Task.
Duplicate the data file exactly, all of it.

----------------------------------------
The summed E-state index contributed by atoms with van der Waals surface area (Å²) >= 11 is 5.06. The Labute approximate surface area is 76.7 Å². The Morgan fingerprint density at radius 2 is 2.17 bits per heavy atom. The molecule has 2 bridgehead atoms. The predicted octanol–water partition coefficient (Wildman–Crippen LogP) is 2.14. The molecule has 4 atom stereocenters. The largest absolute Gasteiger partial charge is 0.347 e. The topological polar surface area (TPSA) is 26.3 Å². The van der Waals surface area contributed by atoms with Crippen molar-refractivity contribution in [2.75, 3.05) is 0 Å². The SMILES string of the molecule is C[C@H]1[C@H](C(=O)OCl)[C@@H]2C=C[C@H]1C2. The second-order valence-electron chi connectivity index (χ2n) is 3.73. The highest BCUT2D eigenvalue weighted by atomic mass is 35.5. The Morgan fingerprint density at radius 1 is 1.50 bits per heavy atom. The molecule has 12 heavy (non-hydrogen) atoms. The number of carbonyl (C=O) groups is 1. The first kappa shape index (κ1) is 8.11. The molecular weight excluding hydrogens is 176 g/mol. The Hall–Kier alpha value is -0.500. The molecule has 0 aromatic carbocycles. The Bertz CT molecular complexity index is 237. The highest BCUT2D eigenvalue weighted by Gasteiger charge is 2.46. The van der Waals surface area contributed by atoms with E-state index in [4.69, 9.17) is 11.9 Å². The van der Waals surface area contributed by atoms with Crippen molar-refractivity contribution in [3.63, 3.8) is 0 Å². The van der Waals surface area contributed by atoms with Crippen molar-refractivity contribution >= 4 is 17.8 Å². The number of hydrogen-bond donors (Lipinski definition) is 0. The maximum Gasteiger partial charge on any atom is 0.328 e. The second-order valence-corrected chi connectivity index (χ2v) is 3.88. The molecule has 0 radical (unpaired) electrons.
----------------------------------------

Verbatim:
The summed E-state index contributed by atoms with van der Waals surface area (Å²) >= 11 is 5.06. The Labute approximate surface area is 76.7 Å². The Morgan fingerprint density at radius 2 is 2.17 bits per heavy atom. The molecule has 2 bridgehead atoms. The predicted octanol–water partition coefficient (Wildman–Crippen LogP) is 2.14. The molecule has 4 atom stereocenters. The largest absolute Gasteiger partial charge is 0.347 e. The topological polar surface area (TPSA) is 26.3 Å². The van der Waals surface area contributed by atoms with Crippen molar-refractivity contribution in [2.75, 3.05) is 0 Å². The SMILES string of the molecule is C[C@H]1[C@H](C(=O)OCl)[C@@H]2C=C[C@H]1C2. The second-order valence-electron chi connectivity index (χ2n) is 3.73. The highest BCUT2D eigenvalue weighted by atomic mass is 35.5. The Morgan fingerprint density at radius 1 is 1.50 bits per heavy atom. The molecule has 12 heavy (non-hydrogen) atoms. The number of carbonyl (C=O) groups is 1. The first kappa shape index (κ1) is 8.11. The molecular weight excluding hydrogens is 176 g/mol. The Hall–Kier alpha value is -0.500. The molecule has 0 aromatic carbocycles. The Bertz CT molecular complexity index is 237. The highest BCUT2D eigenvalue weighted by Gasteiger charge is 2.46. The van der Waals surface area contributed by atoms with E-state index in [4.69, 9.17) is 11.9 Å². The van der Waals surface area contributed by atoms with Crippen molar-refractivity contribution in [3.63, 3.8) is 0 Å². The van der Waals surface area contributed by atoms with Crippen molar-refractivity contribution >= 4 is 17.8 Å². The number of hydrogen-bond donors (Lipinski definition) is 0. The maximum Gasteiger partial charge on any atom is 0.328 e. The second-order valence-corrected chi connectivity index (χ2v) is 3.88. The molecule has 0 radical (unpaired) electrons.